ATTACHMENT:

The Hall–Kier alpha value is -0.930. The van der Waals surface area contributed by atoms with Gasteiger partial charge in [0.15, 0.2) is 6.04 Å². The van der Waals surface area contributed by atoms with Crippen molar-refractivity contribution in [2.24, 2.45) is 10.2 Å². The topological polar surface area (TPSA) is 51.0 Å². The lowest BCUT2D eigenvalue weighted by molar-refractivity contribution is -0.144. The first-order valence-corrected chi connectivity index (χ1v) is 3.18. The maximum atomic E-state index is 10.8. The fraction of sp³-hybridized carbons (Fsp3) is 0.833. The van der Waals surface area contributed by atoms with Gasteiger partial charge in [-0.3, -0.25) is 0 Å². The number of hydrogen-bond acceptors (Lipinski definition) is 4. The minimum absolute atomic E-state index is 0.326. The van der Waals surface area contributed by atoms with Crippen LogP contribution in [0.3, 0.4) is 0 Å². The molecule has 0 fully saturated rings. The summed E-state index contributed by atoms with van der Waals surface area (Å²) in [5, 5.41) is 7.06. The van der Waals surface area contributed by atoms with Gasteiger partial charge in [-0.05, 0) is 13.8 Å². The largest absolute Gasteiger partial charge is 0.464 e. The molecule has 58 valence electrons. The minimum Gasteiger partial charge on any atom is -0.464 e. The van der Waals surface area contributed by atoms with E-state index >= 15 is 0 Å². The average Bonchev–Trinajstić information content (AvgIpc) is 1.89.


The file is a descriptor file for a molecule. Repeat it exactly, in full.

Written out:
The Hall–Kier alpha value is -0.930. The van der Waals surface area contributed by atoms with Gasteiger partial charge in [0.15, 0.2) is 6.04 Å². The van der Waals surface area contributed by atoms with Crippen molar-refractivity contribution in [2.24, 2.45) is 10.2 Å². The topological polar surface area (TPSA) is 51.0 Å². The lowest BCUT2D eigenvalue weighted by molar-refractivity contribution is -0.144. The first-order valence-corrected chi connectivity index (χ1v) is 3.18. The maximum atomic E-state index is 10.8. The fraction of sp³-hybridized carbons (Fsp3) is 0.833. The van der Waals surface area contributed by atoms with Gasteiger partial charge in [-0.3, -0.25) is 0 Å². The number of hydrogen-bond acceptors (Lipinski definition) is 4. The minimum absolute atomic E-state index is 0.326. The van der Waals surface area contributed by atoms with Crippen LogP contribution in [0.3, 0.4) is 0 Å². The molecule has 0 fully saturated rings. The summed E-state index contributed by atoms with van der Waals surface area (Å²) in [5, 5.41) is 7.06. The van der Waals surface area contributed by atoms with Gasteiger partial charge in [-0.05, 0) is 13.8 Å². The largest absolute Gasteiger partial charge is 0.464 e. The molecule has 58 valence electrons. The minimum Gasteiger partial charge on any atom is -0.464 e. The van der Waals surface area contributed by atoms with E-state index >= 15 is 0 Å². The average Bonchev–Trinajstić information content (AvgIpc) is 1.89.